Dad feared he would be kneecapped
A FATHER-of-two caught brandishing a tar-covered wooden pole outside his partner's home was trying to protect himself and his family from threats that he would be shot and the house burned down, a court heard.
Alan Lawlor (33) was in fear for his partner and children's lives when he ran into the street with the stick. He has been cleared of a weapons charge after a court heard he had brandished it in self-defence.
Judge Catherine Staines dismissed the case, but warned Lawlor he could not "take the law into his own hands".
Lawlor, of Tamarisk Way, had denied the charge of unlawful possession of a weapon outside his partner's home at Sundale Crescent, in Tallaght.
Dublin District Court heard gardai were called to the scene of the incident at 12.50am on July 30 this year. Garda Eimhear Judge said she saw the accused on the street brandishing the two-and-a-half foot wooden pole covered in tar.
"He had it in the air and he was running around the street shouting," she said.
The accused dropped the pole when asked to and apologised. Garda Judge said the accused explained to her he had had trouble at his partner's house, but she saw nobody at the scene at the time.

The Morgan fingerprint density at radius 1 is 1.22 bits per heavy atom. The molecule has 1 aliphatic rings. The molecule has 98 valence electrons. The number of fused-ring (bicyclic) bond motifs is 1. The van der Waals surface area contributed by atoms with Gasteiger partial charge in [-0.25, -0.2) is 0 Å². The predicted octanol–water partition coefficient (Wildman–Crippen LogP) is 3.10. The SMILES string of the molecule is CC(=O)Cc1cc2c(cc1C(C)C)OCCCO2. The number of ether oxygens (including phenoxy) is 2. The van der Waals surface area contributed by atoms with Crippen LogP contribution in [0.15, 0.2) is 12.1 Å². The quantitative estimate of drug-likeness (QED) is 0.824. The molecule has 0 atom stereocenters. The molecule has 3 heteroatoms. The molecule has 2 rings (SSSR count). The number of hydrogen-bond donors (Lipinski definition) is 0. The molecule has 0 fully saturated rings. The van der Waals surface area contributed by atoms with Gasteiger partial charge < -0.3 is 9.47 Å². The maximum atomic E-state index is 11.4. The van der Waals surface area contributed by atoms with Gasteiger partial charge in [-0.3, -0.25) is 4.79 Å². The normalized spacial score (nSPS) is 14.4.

Defence solicitor Jeremy Ring said the family had been in "great fear" and had stayed in a hotel for several days before the incident.
Lawlor told the court stones had been thrown at the house and when he complained to gardai, he received a threat that he would be kneecapped, that he would be shot and his partner's house burned down.
On the night of the incident, he said, a man arrived and began banging on the door, trying to get into the house.
At first, the intruder called him, saying: "Come out, we want to talk to you."
"Then he started kicking the door and told me I was going to get my two legs broken," Mr Lawlor said.
"I was afraid of him coming in or my partner getting hurt or the kids."
His partner, Georgina O'Connor, said she did not know why they had been targeted.
Mr Ring asked Judge Catherine Staines to dismiss the charge, saying the accused had acted in self defence.
"Mr Lawlor, you can't take the law into your own hands, but I am satisfied that on this occasion, you felt you were in immediate danger and were protecting your partner," the judge said.